Ferrell's arrival at the New York City-based sketch comedy show in the fall of 1995 came at a tumultuous time for SNL. On the heels of a rough ratings stretch the year before, Michaels had chosen to clean house, retaining just a handful of veteran performers as he welcomed 14 new ones, including not only Ferrell but Jim Breuer, Darrell Hammond, and Cheri Oteri.

After what proved to be an underwhelming first season, Ferrell's talent began to blossom. Within a few short years, he had helped lead a ratings renaissance for SNL, prompting television audiences to return each week to his unique mix of new characters, including Steve Butabi, Marty Culp, Professor Roger Klarvin and impersonations of figures such as President George W. Bush, Janet Reno, and Neil Diamond. "Will is the glue that holds the show together," Michaels told People magazine in 1998. "He's the first choice of the writers for almost every sketch."

Transition to the Big Screen

In 1998, Ferrell, who'd made a short, but funny appearance in the first Austin Powers movie, expanded his film work with a starring role in the SNL spinoff A Night at the Roxbury. The film, while a flop, signaled the start of his expansive movie credits.

As Ferrell was flooded with more and more movie offers, SNL producers became desperate to keep their franchise star. In 2001, Ferrell was offered and accepted an unprecedented $350,000-plus salary from the program. A year later, though, Ferrell made the decision to leave the show for good.

Unlike other former cast members who've departed SNL with grand illusions of Hollywood success, Ferrell has proven to be one of the industry's more bankable comedic stars. In late 2007, it was reported that for Ferrell movies averaged $8 of gross income for every dollar he is paid.

Following a signature role in the 2003 box office hit Old School (2003), Ferrell turned in a memorable, funny, and money-making performance as Buddy in the film, Elf. Other hits followed in the form of Anchorman: The Legend of Ron Burgundy (2004), Talladega Nights: The Ballad of Ricky Bobby (2006), Blades of Glory (2007), and Step Brothers (2008). It's a body of work that has lumped Ferrell into what the media describes as the "Frat Pack," a name derived from the movie Old School that refers to a group of comedic actors including Jack Black, Ben Stiller, Vince Vaughn, Steve Carell, Owen Wilson, and Luke Wilson.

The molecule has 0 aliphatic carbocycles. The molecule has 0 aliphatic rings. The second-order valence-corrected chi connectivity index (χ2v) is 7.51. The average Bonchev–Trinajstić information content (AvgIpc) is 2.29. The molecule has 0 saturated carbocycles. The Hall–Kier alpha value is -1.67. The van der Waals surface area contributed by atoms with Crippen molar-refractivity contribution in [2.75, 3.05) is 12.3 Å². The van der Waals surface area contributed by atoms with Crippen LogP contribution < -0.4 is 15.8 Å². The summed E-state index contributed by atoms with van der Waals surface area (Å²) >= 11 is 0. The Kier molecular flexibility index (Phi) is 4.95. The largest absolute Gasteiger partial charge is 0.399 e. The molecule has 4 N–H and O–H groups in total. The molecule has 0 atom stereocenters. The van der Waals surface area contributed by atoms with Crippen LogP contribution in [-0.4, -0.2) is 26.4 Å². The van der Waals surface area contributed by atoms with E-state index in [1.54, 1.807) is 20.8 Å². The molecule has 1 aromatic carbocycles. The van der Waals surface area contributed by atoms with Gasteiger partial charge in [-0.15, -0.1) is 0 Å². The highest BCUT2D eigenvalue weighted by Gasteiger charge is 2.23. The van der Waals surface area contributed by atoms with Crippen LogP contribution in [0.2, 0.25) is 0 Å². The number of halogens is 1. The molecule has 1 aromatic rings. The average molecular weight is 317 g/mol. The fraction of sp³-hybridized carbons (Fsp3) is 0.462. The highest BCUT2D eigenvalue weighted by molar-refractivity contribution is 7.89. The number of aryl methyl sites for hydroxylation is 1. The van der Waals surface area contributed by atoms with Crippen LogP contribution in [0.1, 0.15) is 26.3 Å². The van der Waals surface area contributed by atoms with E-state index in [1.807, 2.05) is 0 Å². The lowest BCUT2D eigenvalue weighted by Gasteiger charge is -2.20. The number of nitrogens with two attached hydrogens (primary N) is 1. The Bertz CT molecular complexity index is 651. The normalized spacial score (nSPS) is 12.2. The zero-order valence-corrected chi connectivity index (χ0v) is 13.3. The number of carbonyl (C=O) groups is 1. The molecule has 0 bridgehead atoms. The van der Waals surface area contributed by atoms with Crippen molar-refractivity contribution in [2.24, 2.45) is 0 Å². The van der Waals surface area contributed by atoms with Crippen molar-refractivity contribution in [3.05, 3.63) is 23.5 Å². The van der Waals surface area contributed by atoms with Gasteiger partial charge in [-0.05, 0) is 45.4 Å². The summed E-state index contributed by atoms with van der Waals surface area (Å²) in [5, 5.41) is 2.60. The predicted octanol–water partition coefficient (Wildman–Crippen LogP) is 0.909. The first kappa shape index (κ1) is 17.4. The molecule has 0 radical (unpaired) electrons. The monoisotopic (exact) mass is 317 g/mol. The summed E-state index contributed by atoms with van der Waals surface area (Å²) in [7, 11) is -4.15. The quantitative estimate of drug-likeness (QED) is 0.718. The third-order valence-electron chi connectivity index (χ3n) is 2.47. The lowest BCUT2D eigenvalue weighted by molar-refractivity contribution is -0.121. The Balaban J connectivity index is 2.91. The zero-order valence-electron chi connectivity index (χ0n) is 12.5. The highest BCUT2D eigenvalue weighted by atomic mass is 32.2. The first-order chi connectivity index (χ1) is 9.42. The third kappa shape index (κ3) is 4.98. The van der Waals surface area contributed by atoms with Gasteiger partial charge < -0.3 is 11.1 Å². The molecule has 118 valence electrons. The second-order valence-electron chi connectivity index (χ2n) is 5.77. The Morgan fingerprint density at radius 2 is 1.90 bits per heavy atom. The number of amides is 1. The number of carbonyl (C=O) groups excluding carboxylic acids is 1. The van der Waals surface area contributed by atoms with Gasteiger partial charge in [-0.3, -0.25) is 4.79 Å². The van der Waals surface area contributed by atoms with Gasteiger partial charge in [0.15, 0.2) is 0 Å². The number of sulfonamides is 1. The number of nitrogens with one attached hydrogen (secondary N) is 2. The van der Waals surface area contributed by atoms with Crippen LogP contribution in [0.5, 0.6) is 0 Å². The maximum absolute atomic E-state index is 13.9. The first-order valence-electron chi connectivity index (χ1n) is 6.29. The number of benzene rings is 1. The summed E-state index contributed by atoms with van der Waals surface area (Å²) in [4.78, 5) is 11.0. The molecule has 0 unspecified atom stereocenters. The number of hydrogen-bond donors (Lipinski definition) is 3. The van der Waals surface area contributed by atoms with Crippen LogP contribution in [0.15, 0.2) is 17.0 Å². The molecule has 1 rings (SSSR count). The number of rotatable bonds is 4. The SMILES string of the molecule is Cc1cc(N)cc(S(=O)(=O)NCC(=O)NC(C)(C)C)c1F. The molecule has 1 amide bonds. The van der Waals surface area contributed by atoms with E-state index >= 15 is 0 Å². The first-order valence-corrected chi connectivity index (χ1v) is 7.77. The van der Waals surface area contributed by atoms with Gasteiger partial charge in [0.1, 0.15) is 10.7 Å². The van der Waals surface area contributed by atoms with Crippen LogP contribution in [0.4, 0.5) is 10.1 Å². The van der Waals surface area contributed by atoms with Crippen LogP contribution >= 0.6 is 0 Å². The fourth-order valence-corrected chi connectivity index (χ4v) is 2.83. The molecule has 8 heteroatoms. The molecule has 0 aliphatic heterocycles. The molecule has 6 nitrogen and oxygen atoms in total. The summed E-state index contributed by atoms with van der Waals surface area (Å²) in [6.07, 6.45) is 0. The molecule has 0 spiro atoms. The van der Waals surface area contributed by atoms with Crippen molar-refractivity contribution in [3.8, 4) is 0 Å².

Off Camera

Ferrell's likable, popular personality was on display at the 2003 Boston Marathon, when the actor ran and successfully completed the race in a time of just over four hours. It might have been better had he not been deluged with fans and fellow runners. "Kids were running next to me, snapping pictures," Ferrell said. "Runners were running up ahead and then having their buddies stand next to me, snapping. It was insane."

While generally regarded as quiet and unassuming offset, the intensely private Ferrell hasn't been afraid to put his politics out on the frontlines a bit. His portrayal of Bush was far from flattering, and his refusal to meet with the President while he was still in office, despite overtures from his staff, spoke volumes about his feelings about the politician. Ferrell chalked it up in part to "comedic purposes" out of fear of being influenced by him. But politics did play a role. "The other side of it is, from a political standpoint, I don't want to meet that guy," he said.

In early 2009, Ferrell gave President Bush a going-away present to some degree when he reprised his impersonation of the outgoing president for a one-man Broadway show called You're Welcome America: A Final Night with George W. Bush. Ferrell's longtime comedic collaborator, Adam McKay, a former SNL writer, directed the show.

Not long after, Ferrell branched out into something entirely different: his own sunscreen lotions. The product, which features a scantily clad Ferrell, comes in three types: Sun Stroke, Sexy Hot Tan, and Forbidden Fruit. All of the sales proceeds will benefit the charity Cancer for College's College Willpowered Scholarship Fund, which hands out scholarships to cancer survivors and amputees. "I've always dreamed of owning a lotion company," Ferrell told reporters when the product debuted. "And I've always hated cancer."

As Ferrell's career has taken off, so has his personal life. In August 2000, Ferrell married his longtime girlfriend, Viveca Paulin, a Swedish-born art auctioneer. Both big dog fans, the couple was the proud owners of three dogs when they became parents in 2004. Their son, Magnus Paulin Ferrell, was born March 7th of that year. A second son, Mattias, arrived in December 2006. The family currently resides in Los Angeles, California.